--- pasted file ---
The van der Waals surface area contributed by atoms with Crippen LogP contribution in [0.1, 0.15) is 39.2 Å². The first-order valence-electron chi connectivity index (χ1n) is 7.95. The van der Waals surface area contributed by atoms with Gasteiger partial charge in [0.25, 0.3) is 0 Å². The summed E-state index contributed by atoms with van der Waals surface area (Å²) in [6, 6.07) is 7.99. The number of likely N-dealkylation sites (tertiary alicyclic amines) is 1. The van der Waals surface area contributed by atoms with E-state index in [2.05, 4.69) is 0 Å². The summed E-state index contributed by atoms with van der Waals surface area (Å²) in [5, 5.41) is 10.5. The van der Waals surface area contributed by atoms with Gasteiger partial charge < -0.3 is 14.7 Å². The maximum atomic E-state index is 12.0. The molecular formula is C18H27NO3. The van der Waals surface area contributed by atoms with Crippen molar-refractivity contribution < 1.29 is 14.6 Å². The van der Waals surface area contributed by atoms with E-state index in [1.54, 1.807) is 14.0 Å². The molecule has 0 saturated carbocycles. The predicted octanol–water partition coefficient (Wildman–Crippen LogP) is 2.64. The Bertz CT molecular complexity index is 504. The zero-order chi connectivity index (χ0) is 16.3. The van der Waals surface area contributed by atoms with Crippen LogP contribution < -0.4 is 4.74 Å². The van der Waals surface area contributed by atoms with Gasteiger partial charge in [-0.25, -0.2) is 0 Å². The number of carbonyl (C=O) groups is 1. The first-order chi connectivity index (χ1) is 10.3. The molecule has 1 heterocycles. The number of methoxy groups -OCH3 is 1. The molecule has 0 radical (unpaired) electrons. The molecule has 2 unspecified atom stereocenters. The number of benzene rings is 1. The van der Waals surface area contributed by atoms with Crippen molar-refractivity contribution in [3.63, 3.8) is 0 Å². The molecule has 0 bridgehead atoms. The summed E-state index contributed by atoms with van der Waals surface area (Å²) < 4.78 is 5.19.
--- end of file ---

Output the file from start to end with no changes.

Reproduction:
The van der Waals surface area contributed by atoms with Crippen LogP contribution in [0.1, 0.15) is 39.2 Å². The first-order valence-electron chi connectivity index (χ1n) is 7.95. The van der Waals surface area contributed by atoms with Gasteiger partial charge in [0.25, 0.3) is 0 Å². The summed E-state index contributed by atoms with van der Waals surface area (Å²) in [6, 6.07) is 7.99. The number of likely N-dealkylation sites (tertiary alicyclic amines) is 1. The van der Waals surface area contributed by atoms with E-state index in [2.05, 4.69) is 0 Å². The summed E-state index contributed by atoms with van der Waals surface area (Å²) in [5, 5.41) is 10.5. The van der Waals surface area contributed by atoms with Gasteiger partial charge < -0.3 is 14.7 Å². The maximum atomic E-state index is 12.0. The molecular formula is C18H27NO3. The van der Waals surface area contributed by atoms with Crippen molar-refractivity contribution < 1.29 is 14.6 Å². The van der Waals surface area contributed by atoms with E-state index in [1.54, 1.807) is 14.0 Å². The molecule has 0 saturated carbocycles. The predicted octanol–water partition coefficient (Wildman–Crippen LogP) is 2.64. The Bertz CT molecular complexity index is 504. The zero-order chi connectivity index (χ0) is 16.3. The van der Waals surface area contributed by atoms with Crippen LogP contribution < -0.4 is 4.74 Å². The van der Waals surface area contributed by atoms with Gasteiger partial charge in [-0.25, -0.2) is 0 Å². The number of carbonyl (C=O) groups is 1. The first-order chi connectivity index (χ1) is 10.3. The molecule has 1 heterocycles. The number of methoxy groups -OCH3 is 1. The molecule has 0 radical (unpaired) electrons. The molecule has 2 unspecified atom stereocenters. The number of benzene rings is 1. The van der Waals surface area contributed by atoms with Crippen molar-refractivity contribution in [3.63, 3.8) is 0 Å². The molecule has 0 bridgehead atoms. The summed E-state index contributed by atoms with van der Waals surface area (Å²) < 4.78 is 5.19.